The contrast on the SEC Championship coaches’ teleconference call Sunday night was sharp.
First up was Georgia’s Kirby Smart. He’s the experienced coach, the one who will for a third consecutive year be taking his team to the conference title game Saturday in Atlanta’s Mercedes-Benz Stadium.
Yet Smart was as cautious as the guard of a Brinks truck. He deflected every question as if it was a burglar trying to find a back way into the Bulldogs’ football vault.
Then there was LSU’s Ed Orgeron. The gravelly-voiced, Cajun coach of the No. 2-ranked Tigers was as relaxed and loose as he might be before a spring scrimmage.
Orgeron spoke glowingly of Saturday’s opponent, the No. 4-ranked Bulldogs (11-1), but also coolly and confidently about his own squad, which will be making its first appearance in the SEC Championship game since 2011, and the first ever with Orgeron calling the shots.
“Our guys understand the magnitude of it,” Orgeron said early in his 30-minute Q&A session. “But I really have confidence in this team’s mental approach that it’s the next game up.”
It was a fitting juxtaposition considering contrasting styles of the teams that will meet Saturday at 4 p.m. (CBS) to decide the conference championship. There’s the highly-favored Tigers, who have been scoring points at a record rate all season, versus one of the stingiest defenses history of Georgia football.
The nation’s No. 2 scoring offense (48.7 points per game) against the nation’s No. 2 scoring defense (10.7 ppg). A match made in football heaven.
“Well, obviously it was a great season; we’re very proud of that,” Orgeron said of the Tigers’ undefeated regular season, which saw them win by an average margin of 26.6 points per game. “… But I’ve told our team, let’s finish the season, let’s finish the SEC and then see where we’re ranked.”
Early Las Vegas betting lines on Sunday installed LSU as a favorite ranging from 4.0 to 6.5 points. The Tigers are coming off a 50-7 win over Texas A&M in Baton Rouge Saturday night.
The two teams have four common opponents this season: Vanderbilt, Florida, Auburn and Texas A&M. Both went 4-0 in those games, the Bulldogs winning by an average margin of 11.0 and LSU by 22.0.
Said Smart of the Tigers: “They’ve got a very complete team. They’ve obviously had some guys injured and banged up on defense. But they’ve got a tremendous defense, too. We saw that last year. It’s not like there’s a lot of weaknesses when you start talking about the caliber of program and the caliber of team Ed’s put together.”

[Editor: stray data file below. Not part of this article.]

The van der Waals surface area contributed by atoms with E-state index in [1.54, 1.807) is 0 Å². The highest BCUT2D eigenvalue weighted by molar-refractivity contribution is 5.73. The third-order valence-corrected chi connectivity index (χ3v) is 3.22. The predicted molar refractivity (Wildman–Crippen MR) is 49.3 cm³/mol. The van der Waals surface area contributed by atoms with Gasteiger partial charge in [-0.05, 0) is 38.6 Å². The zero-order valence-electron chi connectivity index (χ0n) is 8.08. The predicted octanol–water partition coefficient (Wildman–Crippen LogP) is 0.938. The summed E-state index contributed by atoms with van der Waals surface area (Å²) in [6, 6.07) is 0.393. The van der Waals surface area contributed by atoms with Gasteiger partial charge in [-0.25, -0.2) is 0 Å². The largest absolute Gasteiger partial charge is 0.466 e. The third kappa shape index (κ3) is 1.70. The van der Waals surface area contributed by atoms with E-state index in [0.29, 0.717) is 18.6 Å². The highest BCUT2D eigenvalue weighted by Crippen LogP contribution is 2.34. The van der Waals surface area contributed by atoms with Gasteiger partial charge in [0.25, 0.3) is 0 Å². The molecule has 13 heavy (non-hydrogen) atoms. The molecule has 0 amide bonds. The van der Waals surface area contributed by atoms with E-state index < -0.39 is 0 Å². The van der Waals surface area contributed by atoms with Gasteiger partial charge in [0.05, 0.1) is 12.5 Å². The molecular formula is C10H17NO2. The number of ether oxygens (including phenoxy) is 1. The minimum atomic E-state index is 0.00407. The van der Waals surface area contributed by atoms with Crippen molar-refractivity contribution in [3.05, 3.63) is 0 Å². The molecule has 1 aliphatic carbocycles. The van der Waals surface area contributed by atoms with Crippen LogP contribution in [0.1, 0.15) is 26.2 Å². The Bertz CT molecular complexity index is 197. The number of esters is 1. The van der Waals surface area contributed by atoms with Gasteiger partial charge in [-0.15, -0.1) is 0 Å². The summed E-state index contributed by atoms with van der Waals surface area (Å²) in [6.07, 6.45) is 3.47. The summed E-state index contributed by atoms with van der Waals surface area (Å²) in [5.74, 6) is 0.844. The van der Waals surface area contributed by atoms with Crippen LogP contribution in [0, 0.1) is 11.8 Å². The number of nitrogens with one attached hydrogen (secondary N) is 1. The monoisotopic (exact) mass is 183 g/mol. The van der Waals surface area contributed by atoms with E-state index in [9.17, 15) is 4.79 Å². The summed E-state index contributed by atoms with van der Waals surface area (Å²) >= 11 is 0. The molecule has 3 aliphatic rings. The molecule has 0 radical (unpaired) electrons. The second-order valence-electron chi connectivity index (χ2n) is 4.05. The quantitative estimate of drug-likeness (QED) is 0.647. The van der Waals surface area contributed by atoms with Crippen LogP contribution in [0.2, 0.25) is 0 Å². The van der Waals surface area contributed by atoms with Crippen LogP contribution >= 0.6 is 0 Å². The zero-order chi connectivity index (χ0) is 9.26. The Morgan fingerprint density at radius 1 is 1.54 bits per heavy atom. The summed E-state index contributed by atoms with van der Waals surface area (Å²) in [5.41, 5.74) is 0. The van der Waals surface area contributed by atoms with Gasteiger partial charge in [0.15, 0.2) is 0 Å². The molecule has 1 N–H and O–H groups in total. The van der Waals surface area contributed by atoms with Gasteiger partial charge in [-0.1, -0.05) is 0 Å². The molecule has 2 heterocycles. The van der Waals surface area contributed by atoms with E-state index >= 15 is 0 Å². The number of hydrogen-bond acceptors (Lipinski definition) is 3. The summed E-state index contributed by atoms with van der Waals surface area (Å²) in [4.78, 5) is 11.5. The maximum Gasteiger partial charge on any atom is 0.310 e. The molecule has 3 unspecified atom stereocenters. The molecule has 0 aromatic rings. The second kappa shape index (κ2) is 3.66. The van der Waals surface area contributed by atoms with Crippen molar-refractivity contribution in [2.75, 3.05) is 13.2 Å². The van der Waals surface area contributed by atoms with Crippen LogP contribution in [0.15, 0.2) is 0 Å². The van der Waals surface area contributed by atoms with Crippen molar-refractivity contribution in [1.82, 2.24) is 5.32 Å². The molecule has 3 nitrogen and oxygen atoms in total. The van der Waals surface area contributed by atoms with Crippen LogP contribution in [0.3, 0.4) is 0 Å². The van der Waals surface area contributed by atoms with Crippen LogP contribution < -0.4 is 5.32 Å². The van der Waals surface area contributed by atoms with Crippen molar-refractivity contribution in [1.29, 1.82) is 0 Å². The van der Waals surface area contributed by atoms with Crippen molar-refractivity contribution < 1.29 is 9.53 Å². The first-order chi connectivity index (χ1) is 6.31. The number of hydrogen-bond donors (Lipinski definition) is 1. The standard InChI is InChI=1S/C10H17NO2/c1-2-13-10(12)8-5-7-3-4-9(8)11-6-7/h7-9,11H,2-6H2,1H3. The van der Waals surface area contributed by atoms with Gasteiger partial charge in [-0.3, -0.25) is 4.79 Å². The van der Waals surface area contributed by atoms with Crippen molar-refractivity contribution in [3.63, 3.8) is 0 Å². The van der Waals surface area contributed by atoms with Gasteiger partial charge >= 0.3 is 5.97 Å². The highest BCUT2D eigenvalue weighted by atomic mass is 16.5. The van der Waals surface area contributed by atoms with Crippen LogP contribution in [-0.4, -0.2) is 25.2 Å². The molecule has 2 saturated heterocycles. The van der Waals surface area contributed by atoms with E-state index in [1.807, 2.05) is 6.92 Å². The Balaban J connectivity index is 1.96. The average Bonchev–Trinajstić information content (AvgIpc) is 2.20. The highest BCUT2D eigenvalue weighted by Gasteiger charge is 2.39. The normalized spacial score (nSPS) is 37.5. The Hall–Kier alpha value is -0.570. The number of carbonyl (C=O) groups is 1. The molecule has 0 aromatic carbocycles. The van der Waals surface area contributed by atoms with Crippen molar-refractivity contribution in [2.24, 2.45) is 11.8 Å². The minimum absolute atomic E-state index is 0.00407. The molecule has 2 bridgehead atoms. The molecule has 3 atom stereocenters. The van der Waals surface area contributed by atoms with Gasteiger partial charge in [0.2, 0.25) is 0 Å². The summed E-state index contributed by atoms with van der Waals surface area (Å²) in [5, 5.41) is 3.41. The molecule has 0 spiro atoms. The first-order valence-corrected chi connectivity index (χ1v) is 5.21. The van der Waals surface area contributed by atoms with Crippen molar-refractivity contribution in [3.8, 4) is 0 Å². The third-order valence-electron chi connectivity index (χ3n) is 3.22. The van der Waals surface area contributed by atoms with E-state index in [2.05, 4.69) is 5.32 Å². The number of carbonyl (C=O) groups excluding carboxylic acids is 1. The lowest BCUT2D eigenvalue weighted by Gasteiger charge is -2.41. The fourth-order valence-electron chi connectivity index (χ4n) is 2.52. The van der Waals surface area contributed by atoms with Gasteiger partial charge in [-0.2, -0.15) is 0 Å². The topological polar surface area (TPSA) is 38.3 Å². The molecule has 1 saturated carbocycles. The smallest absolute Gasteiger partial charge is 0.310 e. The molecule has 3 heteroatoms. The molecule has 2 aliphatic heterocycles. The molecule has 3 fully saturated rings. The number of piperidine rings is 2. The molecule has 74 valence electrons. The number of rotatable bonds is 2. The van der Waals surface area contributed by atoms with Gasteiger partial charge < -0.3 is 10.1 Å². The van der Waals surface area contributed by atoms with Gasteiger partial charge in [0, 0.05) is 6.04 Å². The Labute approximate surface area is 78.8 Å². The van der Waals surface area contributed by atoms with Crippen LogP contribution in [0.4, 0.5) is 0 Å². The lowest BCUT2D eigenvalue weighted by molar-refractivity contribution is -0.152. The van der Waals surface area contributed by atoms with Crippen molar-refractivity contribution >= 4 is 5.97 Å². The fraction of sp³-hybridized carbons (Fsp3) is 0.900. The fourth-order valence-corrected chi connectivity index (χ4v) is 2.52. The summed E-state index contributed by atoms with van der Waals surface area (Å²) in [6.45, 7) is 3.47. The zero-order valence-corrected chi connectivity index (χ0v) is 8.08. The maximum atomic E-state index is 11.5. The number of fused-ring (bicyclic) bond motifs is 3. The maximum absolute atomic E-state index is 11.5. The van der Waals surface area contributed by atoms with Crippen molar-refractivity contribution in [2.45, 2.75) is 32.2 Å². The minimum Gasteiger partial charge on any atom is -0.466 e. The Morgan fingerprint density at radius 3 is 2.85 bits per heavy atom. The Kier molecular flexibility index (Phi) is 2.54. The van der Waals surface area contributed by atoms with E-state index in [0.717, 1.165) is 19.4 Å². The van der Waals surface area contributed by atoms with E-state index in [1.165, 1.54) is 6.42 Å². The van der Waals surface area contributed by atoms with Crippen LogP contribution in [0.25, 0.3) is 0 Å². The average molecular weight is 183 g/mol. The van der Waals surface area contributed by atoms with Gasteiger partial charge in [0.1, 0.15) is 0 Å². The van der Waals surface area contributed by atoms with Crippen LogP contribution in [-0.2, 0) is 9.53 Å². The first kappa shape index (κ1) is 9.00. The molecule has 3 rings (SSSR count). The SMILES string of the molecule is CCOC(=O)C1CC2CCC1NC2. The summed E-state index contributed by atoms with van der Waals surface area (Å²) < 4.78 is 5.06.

Georgia and LSU played last season in Baton Rouge. The Tigers won 36-16.
This will be their third SEC Championship matchup in Atlanta. The Bulldogs won 34-14 in 2005, while LSU won 34-13 in 2003 and 42-10 in 2011.
Besides the offensive and defensive prowess of the respective programs, another contrast is the health of the teams. Georgia has been dealing with some significant injuries.
The Bulldogs already were without leading receiver Lawrence Cager, who was lost for the year to an ankle injury last week, when they saw star running back D’Andre Swift go out with a shoulder injury in the third quarter against Georgia Tech.
Smart said after the Tech game they expect Swift to be able to play. He didn’t offer any new information on Sunday.
“Not much to update; everybody’s the same status they were yesterday,” he said.
Such was the tone and cryptic detail with which Smart answered most every question that came his way. The only time he expounded was when asked about a particular LSU player or coach.
For instance, he went on-and-on about LSU quarterback Joe Burrow.
The Tigers’ senior signal-caller became the SEC’s all-time passing leader during his performance against Texas A&M Saturday night. Burrow broke the record of 4,275 yards held by Kentucky’s Tim Couch since 1998 with a third-quarter pass completion. Burrow, who transferred from Ohio State two years ago, completed 23 of 32 passes for 352 yards giving him 4,366 for the season.
“He’s a tremendous athlete,” Smart said of Burrow. “He has tremendous balance, body control, pocket presence. When you wrap all those things together (with his passing ability), it makes for a combination of probably one of the best quarterback that I’ve seen. I’ve seen tons of guys that can run, but very few that keep their eyes downfield like he does. He’s calm in the pocket, extends plays, breaks tackles, throws completions. He doesn’t have a lot of weaknesses when it comes to the decisions he makes and the weapons he has around him.”
Orgeron spoke with the same level admiration about Georgia’s defense. He did not quibble when it came to his assessment.
He said the Bulldogs’ unit “is the best defense we faced all year.”
“Kirby’s done a phenomenal job,” Oregeron said. “They’ll pressure; they'll play man; they’ll play zone. I think it’s overall comprehensive with the pass rush that they have and their abilities to cover one-on-one. I think that’s what makes it outstanding.”
For the record, Orgeron expects to see Swift and every other Georgia player currently dealing with some sort of bump, bruise or sprain.
“In a big game like this, people miraculously get well at the end of the week,” he said with a laugh. “I’m sure their best players will play.”
Orgeron lauded the Bulldogs for coming back from a stunning midseason loss to South Carolina to win every game the rest of the way.
“They’ve faced some adversity and they climbed back up the hill,” he said. “That says a lot about their team and the coaching staff.”
Asked whether playing in Atlanta would give the Bulldogs a home-field advantage, he said it might.
“I'm sure there will be a big (Georgia) crowd there,” Orgeron said. “But LSU is going to travel well. They’re going to be loud and proud. I expect it to be a great crowd for both sides. It will be a tremendous SEC matchup.”
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